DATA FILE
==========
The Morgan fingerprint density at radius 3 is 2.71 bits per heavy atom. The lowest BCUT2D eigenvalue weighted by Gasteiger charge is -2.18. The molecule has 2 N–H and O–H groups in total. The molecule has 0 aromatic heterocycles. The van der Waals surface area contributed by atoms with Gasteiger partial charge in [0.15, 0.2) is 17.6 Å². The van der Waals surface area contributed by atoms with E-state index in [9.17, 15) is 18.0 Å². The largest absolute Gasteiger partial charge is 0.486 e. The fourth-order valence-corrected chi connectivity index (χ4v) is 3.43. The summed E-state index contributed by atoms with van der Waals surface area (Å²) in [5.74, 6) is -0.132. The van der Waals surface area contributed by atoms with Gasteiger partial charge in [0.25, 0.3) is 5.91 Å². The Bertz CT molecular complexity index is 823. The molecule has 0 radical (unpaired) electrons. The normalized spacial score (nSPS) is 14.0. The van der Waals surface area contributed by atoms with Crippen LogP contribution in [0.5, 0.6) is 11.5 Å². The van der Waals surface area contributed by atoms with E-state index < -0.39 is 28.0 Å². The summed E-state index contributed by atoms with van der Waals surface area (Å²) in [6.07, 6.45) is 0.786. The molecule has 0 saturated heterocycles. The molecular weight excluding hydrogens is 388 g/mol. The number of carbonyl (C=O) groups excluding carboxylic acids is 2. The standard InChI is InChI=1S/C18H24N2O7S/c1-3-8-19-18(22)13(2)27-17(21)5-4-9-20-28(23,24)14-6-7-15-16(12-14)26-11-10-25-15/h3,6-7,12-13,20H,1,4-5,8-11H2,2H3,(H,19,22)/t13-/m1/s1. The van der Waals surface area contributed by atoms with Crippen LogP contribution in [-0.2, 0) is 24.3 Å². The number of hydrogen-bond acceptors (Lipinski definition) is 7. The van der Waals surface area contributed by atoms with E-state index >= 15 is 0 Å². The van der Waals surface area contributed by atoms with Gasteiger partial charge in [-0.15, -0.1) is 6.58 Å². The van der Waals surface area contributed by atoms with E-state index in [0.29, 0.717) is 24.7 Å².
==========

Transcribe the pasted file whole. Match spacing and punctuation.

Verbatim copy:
The Morgan fingerprint density at radius 3 is 2.71 bits per heavy atom. The lowest BCUT2D eigenvalue weighted by Gasteiger charge is -2.18. The molecule has 2 N–H and O–H groups in total. The molecule has 0 aromatic heterocycles. The van der Waals surface area contributed by atoms with Gasteiger partial charge in [0.15, 0.2) is 17.6 Å². The van der Waals surface area contributed by atoms with E-state index in [9.17, 15) is 18.0 Å². The largest absolute Gasteiger partial charge is 0.486 e. The fourth-order valence-corrected chi connectivity index (χ4v) is 3.43. The summed E-state index contributed by atoms with van der Waals surface area (Å²) in [5.74, 6) is -0.132. The van der Waals surface area contributed by atoms with Gasteiger partial charge in [0.25, 0.3) is 5.91 Å². The Bertz CT molecular complexity index is 823. The molecule has 0 radical (unpaired) electrons. The normalized spacial score (nSPS) is 14.0. The van der Waals surface area contributed by atoms with Crippen LogP contribution in [0.5, 0.6) is 11.5 Å². The van der Waals surface area contributed by atoms with E-state index < -0.39 is 28.0 Å². The summed E-state index contributed by atoms with van der Waals surface area (Å²) in [6.07, 6.45) is 0.786. The molecule has 0 saturated heterocycles. The molecular weight excluding hydrogens is 388 g/mol. The number of carbonyl (C=O) groups excluding carboxylic acids is 2. The standard InChI is InChI=1S/C18H24N2O7S/c1-3-8-19-18(22)13(2)27-17(21)5-4-9-20-28(23,24)14-6-7-15-16(12-14)26-11-10-25-15/h3,6-7,12-13,20H,1,4-5,8-11H2,2H3,(H,19,22)/t13-/m1/s1. The van der Waals surface area contributed by atoms with Crippen LogP contribution in [-0.2, 0) is 24.3 Å². The number of hydrogen-bond acceptors (Lipinski definition) is 7. The van der Waals surface area contributed by atoms with E-state index >= 15 is 0 Å². The van der Waals surface area contributed by atoms with Gasteiger partial charge in [-0.15, -0.1) is 6.58 Å². The van der Waals surface area contributed by atoms with E-state index in [0.29, 0.717) is 24.7 Å².